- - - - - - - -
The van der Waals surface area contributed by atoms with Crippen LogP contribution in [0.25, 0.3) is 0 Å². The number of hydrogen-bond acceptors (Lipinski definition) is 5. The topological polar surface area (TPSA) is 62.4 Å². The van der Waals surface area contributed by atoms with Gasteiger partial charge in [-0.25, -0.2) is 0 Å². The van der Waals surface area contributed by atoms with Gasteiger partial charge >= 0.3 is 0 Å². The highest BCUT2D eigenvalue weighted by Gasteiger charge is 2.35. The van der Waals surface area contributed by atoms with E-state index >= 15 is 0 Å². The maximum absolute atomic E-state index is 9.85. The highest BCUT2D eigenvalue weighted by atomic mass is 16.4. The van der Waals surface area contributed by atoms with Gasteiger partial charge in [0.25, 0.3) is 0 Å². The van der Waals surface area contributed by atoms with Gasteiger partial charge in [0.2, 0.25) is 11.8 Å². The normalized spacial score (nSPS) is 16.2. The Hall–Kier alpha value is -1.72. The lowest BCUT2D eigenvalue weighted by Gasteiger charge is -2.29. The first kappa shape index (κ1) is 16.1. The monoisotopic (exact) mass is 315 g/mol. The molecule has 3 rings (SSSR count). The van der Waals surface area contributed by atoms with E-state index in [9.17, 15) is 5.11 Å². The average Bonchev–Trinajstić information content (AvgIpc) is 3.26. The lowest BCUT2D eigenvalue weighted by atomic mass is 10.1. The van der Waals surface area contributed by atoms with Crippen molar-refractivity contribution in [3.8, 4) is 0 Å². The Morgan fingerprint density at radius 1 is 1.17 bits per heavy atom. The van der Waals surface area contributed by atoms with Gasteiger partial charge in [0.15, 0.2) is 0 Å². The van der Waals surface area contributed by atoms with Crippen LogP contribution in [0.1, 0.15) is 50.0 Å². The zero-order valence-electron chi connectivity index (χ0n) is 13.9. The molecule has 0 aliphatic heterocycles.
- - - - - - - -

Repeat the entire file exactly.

The van der Waals surface area contributed by atoms with Crippen LogP contribution in [0.25, 0.3) is 0 Å². The number of hydrogen-bond acceptors (Lipinski definition) is 5. The topological polar surface area (TPSA) is 62.4 Å². The van der Waals surface area contributed by atoms with Gasteiger partial charge in [-0.25, -0.2) is 0 Å². The van der Waals surface area contributed by atoms with Gasteiger partial charge >= 0.3 is 0 Å². The highest BCUT2D eigenvalue weighted by Gasteiger charge is 2.35. The van der Waals surface area contributed by atoms with E-state index >= 15 is 0 Å². The maximum absolute atomic E-state index is 9.85. The highest BCUT2D eigenvalue weighted by atomic mass is 16.4. The van der Waals surface area contributed by atoms with Gasteiger partial charge in [0.25, 0.3) is 0 Å². The van der Waals surface area contributed by atoms with Gasteiger partial charge in [0.2, 0.25) is 11.8 Å². The normalized spacial score (nSPS) is 16.2. The Hall–Kier alpha value is -1.72. The lowest BCUT2D eigenvalue weighted by Gasteiger charge is -2.29. The first kappa shape index (κ1) is 16.1. The monoisotopic (exact) mass is 315 g/mol. The molecule has 3 rings (SSSR count). The van der Waals surface area contributed by atoms with E-state index in [9.17, 15) is 5.11 Å². The average Bonchev–Trinajstić information content (AvgIpc) is 3.26. The lowest BCUT2D eigenvalue weighted by atomic mass is 10.1. The van der Waals surface area contributed by atoms with Crippen molar-refractivity contribution in [3.8, 4) is 0 Å². The Morgan fingerprint density at radius 1 is 1.17 bits per heavy atom. The van der Waals surface area contributed by atoms with Gasteiger partial charge in [0.15, 0.2) is 0 Å². The van der Waals surface area contributed by atoms with Crippen LogP contribution in [0.1, 0.15) is 50.0 Å². The zero-order valence-electron chi connectivity index (χ0n) is 13.9. The molecule has 0 aliphatic heterocycles.